JONESIE: There's no panic here, especially this COVID Christmas | iNFOnews | Thompson-Okanagan's News Source

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JONESIE: There's no panic here, especially this COVID Christmas

December 18, 2020 - 12:00 PM



You know what you don’t see much anymore? Buttons. Like the political kind of buttons, remember those?

But the other morning, out of the blue, we spotted one on a bridge as we were cycling in downtown Kelowna and I stopped to pick it up.

We got new bikes late last year so luckily we didn’t have to fight for them this year — seems like everyone is cycling. We never take the beauty of the Okanagan for granted, but two wheels have taken us places this year we didn’t know existed. I don't mind saying, it's brought us closer together.

It’s become one of our favourite things to ride and enjoy lunch at some place we’ve never been.

We never used to do that. Feels like something we should do, if we can.

Anyway, downtown Kelowna is one of our favourite spots. Lots of people, lots of space. Dogs, babies, basketball, volleyball, tennis players, public art, the walkway, the restaurants, the buildings, the estuary, the mill and the mountain that overlooks it all.

What’s not to like?

Then, the button: Sunny yellow with black, bold writing.



Seemed like such a cheery message should have an exclamation point or maybe a high-five emoji. Like ‘Yeah, thank goodness it does, WOOOO!'

But I knew from the aftermath of a rally we passed earlier, it’s more nuanced. It implies that this needs to be explained like we don’t know this or that it makes some difference. It implies we are panicked. Well not so much implied as the sidewalk chalk drawings saying "you’re panicking over a 99.74 % survival rate” or something like that.

Are we? I’ve been thinking about it ever since, looking objectively for signs of panic. Maybe a little on social media, but who knows what that is, really. I see signs of worry, largely from people who have reason to worry for economic or health reasons.

But we’ve come a long way from the Great Spring Toilet Paper Rush and the only folks I see taking things out of perspective are holding placards.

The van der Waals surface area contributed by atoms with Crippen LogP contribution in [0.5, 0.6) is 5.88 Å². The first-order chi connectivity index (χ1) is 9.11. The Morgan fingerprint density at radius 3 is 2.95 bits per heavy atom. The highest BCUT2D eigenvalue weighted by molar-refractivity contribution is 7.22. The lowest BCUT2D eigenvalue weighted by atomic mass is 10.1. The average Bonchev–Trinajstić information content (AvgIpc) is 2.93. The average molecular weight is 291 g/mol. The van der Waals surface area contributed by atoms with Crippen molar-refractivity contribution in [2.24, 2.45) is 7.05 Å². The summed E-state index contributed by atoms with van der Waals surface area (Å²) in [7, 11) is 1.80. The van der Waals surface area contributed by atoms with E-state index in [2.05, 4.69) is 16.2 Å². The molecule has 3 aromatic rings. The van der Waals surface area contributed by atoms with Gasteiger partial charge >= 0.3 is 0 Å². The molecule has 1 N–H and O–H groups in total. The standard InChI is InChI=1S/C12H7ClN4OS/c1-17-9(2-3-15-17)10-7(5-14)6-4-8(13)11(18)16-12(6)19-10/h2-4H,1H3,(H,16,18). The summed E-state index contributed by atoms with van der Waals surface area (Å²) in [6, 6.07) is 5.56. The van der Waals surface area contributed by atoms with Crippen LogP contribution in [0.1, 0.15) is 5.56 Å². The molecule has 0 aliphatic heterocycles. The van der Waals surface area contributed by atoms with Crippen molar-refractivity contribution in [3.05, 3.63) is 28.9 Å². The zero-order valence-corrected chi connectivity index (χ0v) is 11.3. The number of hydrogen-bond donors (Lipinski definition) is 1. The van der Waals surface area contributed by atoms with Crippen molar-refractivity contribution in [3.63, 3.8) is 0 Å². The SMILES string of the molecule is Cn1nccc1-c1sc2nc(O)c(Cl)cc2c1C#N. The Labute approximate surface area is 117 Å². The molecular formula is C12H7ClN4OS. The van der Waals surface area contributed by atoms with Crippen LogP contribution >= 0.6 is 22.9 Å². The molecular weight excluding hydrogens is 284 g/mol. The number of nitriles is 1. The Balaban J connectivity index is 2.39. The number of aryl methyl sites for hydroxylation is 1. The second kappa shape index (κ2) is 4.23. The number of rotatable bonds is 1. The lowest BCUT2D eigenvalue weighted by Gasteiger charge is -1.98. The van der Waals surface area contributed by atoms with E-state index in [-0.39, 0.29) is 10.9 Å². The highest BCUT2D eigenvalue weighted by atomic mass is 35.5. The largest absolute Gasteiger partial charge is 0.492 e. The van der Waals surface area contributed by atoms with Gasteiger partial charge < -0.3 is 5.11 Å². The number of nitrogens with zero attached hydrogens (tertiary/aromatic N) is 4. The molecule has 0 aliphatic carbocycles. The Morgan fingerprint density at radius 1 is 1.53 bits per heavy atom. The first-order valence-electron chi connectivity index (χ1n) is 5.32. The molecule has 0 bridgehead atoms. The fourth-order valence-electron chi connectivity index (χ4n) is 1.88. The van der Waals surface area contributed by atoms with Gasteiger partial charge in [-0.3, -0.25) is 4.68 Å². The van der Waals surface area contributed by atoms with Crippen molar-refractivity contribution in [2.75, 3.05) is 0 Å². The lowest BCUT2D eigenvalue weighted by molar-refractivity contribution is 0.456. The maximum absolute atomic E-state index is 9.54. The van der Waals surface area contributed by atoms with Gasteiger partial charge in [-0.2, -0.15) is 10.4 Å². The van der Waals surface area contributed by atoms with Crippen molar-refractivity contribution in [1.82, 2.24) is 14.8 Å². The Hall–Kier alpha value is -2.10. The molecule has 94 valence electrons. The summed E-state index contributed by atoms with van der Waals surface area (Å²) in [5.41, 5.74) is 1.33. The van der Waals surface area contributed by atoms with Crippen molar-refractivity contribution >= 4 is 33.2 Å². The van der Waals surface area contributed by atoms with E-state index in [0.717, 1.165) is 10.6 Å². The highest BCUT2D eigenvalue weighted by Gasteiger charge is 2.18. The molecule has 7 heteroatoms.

Me? Am I panicking? I don’t think so, but I examine. Good information and a solid grounding to process it is a great salve for anxiety. I understand the implications and the risks, which for me are quite low but I pull an oar for the team anyway.

I was thinking about this again the other night as I looked up from a fist-fightin’ game of Settlers of Catan with my family. One son is home from the Army, the other’s finishing up a semester in college.

There are books in the corner, a chess set awaiting a challenge. Plants and fresh herbs, part of a new shared hobby seem to be everywhere, fresh cookies on the counter, part of baking and cooking lessons.

There’s boots and mitts on the mat from the group snow-shovelling, group firewood-chopping.

The TV is still tuned to the PlayStation where we’ve been taking turns serving dishes on Overcooked, belly-laughing as we go.

We’re playing Catan at the kitchen table because the coffee table is covered with Lego we haven’t touched in 10 years. We’ve been sorting through two giant buckets, planning some new and old builds; kids reminiscing about favourite pieces.

Not since before they could drive have we had a Christmas like this. Not when there was somewhere else to go.

We’ve had hard parts through the pandemic, not nearly as much as some. We're thankful for what we've got and we’re trying to make the most of it.

We’re stuck at home, together.

I couldn't ask for anything better. It's brought me closer to my wife and my family.

For me, this is going to be the best Christmas in years.

So no, I’m not panicking.

— Marshall Jones is the Managing Editor of

News from © InfoTel News Ltd, 2020
InfoTel News Ltd

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